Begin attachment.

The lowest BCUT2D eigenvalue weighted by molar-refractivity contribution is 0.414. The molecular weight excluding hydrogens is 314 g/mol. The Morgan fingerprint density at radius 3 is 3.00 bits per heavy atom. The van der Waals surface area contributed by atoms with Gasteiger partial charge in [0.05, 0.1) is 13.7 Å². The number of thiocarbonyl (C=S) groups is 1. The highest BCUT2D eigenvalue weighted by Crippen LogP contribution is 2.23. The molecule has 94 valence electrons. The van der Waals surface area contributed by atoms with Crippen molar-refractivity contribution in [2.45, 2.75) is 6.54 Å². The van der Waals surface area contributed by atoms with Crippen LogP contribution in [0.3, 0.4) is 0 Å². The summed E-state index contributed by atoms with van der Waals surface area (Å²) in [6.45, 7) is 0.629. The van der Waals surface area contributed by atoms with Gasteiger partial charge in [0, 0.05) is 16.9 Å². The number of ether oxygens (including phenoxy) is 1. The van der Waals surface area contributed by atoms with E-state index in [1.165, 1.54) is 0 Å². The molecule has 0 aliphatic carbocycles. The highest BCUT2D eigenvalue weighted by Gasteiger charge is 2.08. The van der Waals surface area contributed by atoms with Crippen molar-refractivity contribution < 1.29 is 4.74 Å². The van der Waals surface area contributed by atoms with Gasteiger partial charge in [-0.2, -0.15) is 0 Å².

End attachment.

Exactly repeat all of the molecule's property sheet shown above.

The lowest BCUT2D eigenvalue weighted by molar-refractivity contribution is 0.414. The molecular weight excluding hydrogens is 314 g/mol. The Morgan fingerprint density at radius 3 is 3.00 bits per heavy atom. The van der Waals surface area contributed by atoms with Gasteiger partial charge in [0.05, 0.1) is 13.7 Å². The number of thiocarbonyl (C=S) groups is 1. The highest BCUT2D eigenvalue weighted by Crippen LogP contribution is 2.23. The molecule has 94 valence electrons. The van der Waals surface area contributed by atoms with Crippen molar-refractivity contribution in [2.45, 2.75) is 6.54 Å². The van der Waals surface area contributed by atoms with Crippen LogP contribution in [0.3, 0.4) is 0 Å². The summed E-state index contributed by atoms with van der Waals surface area (Å²) in [6.45, 7) is 0.629. The van der Waals surface area contributed by atoms with Gasteiger partial charge in [0, 0.05) is 16.9 Å². The number of ether oxygens (including phenoxy) is 1. The van der Waals surface area contributed by atoms with E-state index in [1.165, 1.54) is 0 Å². The molecule has 0 aliphatic carbocycles. The highest BCUT2D eigenvalue weighted by Gasteiger charge is 2.08. The van der Waals surface area contributed by atoms with Crippen molar-refractivity contribution < 1.29 is 4.74 Å². The van der Waals surface area contributed by atoms with Gasteiger partial charge in [-0.2, -0.15) is 0 Å².